I read an article recently on how the good old days of broadcast television are behind us. You remember those days, when 50 million Americans would revel in the wise, humorous shenanigans of Bill Cosby or marvel at the speeding trundles and flying chairs of ER. These days the broadcast networks are happy to attract less than half that now, according to the article.
So where did the audience go? They went to the Internet, to iPods, to video games, to cable TV shows across the spectrum: cooking, wrassling, mixed martial arts, animals (domestic and wild), truck drivers and loggers working hard, congressmen bloviating, the weather—if you have a special interest, there's a channel for you. Oh yes, there are some pretty good limited run comedies and dramas, too, all at the click of a remote.
So why should long-term care be any different? In this month's “Environments for Aging” section, Executive Editor Maureen Hrehocik joins George Mason University Assistant Professor Andrew J. Carle in exploring the new phenomenon of “niche” facilities. Only within the past few years have facilities emerged dedicated to serving very specific populations—university alumni; gay/lesbian/bisexual/transgender; ethnic groups (e.g., Native Americans and Asians); even the recreational vehicle set and the ultimate in niche long-term living: oceangoing cruise residents whose supportive accommodations accompany them all over the world.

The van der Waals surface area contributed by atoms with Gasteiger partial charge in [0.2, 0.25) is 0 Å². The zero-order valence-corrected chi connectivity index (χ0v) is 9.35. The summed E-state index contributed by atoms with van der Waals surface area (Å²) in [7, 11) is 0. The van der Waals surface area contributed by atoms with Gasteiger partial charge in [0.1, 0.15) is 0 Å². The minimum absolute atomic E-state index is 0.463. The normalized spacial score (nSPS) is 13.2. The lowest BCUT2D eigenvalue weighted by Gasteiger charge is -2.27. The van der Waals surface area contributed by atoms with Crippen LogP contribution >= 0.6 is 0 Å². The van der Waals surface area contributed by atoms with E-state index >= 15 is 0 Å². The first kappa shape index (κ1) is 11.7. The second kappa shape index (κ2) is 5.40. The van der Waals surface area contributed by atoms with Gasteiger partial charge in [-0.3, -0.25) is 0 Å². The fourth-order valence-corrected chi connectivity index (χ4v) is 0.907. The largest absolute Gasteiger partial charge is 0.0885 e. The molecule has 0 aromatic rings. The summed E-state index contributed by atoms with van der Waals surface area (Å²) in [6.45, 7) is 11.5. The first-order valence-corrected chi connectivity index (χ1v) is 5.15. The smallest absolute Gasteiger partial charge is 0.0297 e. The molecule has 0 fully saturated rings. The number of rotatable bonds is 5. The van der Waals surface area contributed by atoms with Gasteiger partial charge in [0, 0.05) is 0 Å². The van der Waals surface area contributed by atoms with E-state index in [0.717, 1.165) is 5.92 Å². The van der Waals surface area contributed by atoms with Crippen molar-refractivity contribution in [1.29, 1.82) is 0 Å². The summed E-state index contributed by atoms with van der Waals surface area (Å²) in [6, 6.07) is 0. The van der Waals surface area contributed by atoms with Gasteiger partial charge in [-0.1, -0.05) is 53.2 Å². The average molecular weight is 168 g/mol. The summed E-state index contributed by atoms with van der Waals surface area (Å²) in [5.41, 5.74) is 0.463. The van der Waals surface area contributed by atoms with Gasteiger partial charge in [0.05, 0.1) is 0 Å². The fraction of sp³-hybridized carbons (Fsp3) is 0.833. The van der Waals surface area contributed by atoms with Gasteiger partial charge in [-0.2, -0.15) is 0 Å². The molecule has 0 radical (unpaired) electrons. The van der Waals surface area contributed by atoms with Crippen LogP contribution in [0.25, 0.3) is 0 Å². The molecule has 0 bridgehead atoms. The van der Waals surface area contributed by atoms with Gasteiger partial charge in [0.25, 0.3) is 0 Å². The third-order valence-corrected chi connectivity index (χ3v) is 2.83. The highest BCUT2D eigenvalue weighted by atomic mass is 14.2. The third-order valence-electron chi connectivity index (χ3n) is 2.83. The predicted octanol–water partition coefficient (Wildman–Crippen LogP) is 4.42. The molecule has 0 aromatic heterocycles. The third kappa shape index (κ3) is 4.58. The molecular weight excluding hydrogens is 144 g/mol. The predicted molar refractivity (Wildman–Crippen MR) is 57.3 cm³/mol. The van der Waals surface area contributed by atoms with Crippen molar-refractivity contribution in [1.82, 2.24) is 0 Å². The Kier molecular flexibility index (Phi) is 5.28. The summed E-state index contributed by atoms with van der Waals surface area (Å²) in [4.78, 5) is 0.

Carle maintains that these niche markets make good business sense due to the sheer numbers and variety of leading-edge boomers and their immediate forebears. There are enough of them to make serving special populations feasible economically. Culturally, though, is such “disintegration” a good thing? It would be nice if we could all “just live together,” as the saying goes, and maybe someday (in a better world) we really will. But for now, people have individual needs and desires and a chance to have them addressed specifically. The above-mentioned article concludes on a worried note: Absorbed in our own niches, what are we going to talk about around the water cooler? Well, maybe we'll be more comfortable in our lives while at the same time learning and teaching others something new.
Speaking of individualization, read this month's cover feature “Empower with choice” (p. 30). It's our 2008 OPTIMA Award winner and, reading it, you'll see why. And our thanks to the OPTIMA Award judges who devoted time and effort to evaluating and scoring all our entries: Ian Cordes, President, Corecare Associates; Daniel W. Farley, PhD, President/CEO Glenwood Park Retirement Community; Susan Gilster, PhD, NHA, Founder, Alois Alzheimer Center; Karna Rhodes, Administrator, St. John's Lutheran Home; and Victor Lane Rose, MBA, NHA, Director of Operations, Souderton Mennonite House. And, as always, great thanks to Glen Duncan, who has administered the OPTIMA Award since its inception.
Richard L. Peck, Editor-in-Chief
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Long-Term Living 2008 September;57(9):10